Vieira da Silva spent much of her life traveling to and inhabiting the great cities of the world. In her paintings, she captures the essence rather than the specific details of these cities. She is a true chronicler of the modern world--what it means and how it feels to live in an era of constant flux and technological innovation. Vieira da Silva inhabits the realm of what Guy Weelen refers to as a "hypothetical reality"-- a reality that is not really grounded in a single locale (G. Weelen, "Travel", I1978, p. 14).
Vieira da Silva's work is a visual representation of modernity. The shapes of technology fascinated her as they did the Futurists before her. Personal discoveries like the relationships of the steel girders and wire supports of the transporter bridge in Marseilles, which she visited in 1931, gave her insight into the radically new spatial relationships of the 20th century. In the present work, Composition, her blue, yellow and purple strokes dominate the picture plane, representing roads, aqueducts, buildings, pedestrians and cars. As with the artist's celebrated Biblioth©eque series, Composition is full of compartments and dizzying pictoral space. Buildings made of compartments, stacked on top of each other, recede endlessly into themselves. There are infinite numbers of entrances and exits with an equal number of dead-ends. The energy of the city and the urban experience are represented as a cohesive, dynamic organism. Vieira da Silva acknowledged her fascination with urbanism when she wrote:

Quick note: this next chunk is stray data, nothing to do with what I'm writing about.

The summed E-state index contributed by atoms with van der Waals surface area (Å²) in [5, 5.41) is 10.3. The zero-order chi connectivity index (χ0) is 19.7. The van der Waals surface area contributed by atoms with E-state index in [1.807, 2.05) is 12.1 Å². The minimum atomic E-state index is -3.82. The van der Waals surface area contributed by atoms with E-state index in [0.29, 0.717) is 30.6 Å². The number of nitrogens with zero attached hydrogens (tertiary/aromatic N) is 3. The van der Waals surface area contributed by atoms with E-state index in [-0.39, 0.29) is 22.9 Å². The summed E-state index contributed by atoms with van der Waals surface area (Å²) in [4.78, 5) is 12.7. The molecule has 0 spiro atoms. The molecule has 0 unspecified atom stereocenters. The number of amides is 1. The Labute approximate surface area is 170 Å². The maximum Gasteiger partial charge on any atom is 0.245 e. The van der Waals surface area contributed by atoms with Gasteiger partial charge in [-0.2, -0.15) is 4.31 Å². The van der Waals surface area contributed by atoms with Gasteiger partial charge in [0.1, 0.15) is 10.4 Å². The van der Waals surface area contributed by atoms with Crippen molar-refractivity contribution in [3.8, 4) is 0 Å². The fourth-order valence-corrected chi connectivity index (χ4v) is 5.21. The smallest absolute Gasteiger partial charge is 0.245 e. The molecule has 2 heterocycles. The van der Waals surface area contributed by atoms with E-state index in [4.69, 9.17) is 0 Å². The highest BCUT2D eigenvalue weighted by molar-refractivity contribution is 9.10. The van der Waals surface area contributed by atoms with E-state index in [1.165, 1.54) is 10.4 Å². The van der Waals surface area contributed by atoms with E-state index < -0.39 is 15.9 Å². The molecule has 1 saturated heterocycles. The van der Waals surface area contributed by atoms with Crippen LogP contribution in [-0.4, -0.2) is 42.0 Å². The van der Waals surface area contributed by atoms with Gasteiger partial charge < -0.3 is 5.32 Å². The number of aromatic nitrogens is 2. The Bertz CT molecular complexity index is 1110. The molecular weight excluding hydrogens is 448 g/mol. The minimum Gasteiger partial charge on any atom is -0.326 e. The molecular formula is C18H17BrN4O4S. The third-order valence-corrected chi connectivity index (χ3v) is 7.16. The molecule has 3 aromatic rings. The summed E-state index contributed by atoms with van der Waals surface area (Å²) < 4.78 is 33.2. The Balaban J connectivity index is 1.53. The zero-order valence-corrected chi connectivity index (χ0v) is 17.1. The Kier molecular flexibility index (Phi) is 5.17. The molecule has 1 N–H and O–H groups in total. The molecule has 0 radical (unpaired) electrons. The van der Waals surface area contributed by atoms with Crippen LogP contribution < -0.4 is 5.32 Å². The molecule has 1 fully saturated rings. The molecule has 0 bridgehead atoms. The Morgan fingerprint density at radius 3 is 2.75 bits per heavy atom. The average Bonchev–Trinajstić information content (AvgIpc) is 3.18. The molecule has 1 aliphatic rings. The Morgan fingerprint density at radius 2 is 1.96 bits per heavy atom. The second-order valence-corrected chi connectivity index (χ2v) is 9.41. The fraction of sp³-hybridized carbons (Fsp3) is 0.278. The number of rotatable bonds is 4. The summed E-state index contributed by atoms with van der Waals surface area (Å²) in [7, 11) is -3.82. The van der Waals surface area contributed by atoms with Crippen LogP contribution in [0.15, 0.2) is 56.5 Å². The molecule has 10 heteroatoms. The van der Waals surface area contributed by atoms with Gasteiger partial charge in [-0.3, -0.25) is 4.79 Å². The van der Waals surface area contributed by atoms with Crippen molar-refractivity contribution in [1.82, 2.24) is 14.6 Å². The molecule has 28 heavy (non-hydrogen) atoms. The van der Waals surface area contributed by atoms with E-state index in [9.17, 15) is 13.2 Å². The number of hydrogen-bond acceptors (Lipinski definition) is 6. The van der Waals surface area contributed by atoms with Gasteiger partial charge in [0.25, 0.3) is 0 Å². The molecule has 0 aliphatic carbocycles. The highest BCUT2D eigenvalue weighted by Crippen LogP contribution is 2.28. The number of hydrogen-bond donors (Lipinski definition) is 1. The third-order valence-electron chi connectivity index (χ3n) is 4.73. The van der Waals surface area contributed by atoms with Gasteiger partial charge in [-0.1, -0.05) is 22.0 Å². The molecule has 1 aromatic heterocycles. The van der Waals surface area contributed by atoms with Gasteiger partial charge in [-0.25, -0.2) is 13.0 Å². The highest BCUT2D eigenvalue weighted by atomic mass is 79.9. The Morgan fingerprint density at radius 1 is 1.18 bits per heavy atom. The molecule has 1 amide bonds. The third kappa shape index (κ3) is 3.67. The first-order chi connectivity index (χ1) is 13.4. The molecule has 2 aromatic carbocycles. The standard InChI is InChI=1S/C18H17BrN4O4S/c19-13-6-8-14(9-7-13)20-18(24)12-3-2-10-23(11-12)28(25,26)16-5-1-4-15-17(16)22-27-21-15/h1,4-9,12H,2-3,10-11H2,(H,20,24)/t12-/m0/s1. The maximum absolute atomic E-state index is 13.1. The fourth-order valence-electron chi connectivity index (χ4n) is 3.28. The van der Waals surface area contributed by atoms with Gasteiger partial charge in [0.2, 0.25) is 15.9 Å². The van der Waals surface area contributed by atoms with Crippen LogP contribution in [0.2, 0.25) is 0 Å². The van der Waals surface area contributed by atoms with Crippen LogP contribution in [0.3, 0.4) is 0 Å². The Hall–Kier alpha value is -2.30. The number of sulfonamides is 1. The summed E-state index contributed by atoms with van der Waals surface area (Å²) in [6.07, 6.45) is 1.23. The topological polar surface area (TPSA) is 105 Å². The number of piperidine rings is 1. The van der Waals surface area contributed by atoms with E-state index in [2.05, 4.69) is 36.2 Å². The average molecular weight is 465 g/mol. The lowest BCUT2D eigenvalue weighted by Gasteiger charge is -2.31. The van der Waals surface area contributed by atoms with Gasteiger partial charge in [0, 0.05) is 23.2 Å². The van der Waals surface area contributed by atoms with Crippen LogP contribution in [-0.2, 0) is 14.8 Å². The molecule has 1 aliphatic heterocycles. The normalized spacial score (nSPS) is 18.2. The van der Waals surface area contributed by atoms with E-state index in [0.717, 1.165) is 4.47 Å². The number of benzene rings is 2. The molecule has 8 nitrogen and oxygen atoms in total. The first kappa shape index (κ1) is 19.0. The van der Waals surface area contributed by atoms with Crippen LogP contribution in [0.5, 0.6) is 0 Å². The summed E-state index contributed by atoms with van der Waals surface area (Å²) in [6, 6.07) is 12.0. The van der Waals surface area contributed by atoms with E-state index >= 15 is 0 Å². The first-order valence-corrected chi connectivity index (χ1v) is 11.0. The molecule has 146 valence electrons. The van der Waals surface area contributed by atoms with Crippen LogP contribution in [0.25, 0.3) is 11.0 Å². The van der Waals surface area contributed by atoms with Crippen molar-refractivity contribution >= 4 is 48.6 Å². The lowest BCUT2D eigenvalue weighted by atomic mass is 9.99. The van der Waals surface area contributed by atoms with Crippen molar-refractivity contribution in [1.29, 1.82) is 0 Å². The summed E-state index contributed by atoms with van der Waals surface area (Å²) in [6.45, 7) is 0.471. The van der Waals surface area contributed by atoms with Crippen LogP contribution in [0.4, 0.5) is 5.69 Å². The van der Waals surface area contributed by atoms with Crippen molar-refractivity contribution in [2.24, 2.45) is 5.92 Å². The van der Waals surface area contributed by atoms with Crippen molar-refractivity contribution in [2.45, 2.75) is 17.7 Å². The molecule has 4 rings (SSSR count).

"I look at the street and see people passing on foot or on various machines, at various speeds. I think of the invisible threads that pull them. They don't have the right to stop. I no longer see them; I try to see the mechanism that moves them. It seems to me that that is perhaps a little of what I am trying to paint" (quoted in J. Lassaigne, "The Creative Operation", Vieira da Silva, Barcelona, 1978, p. 146).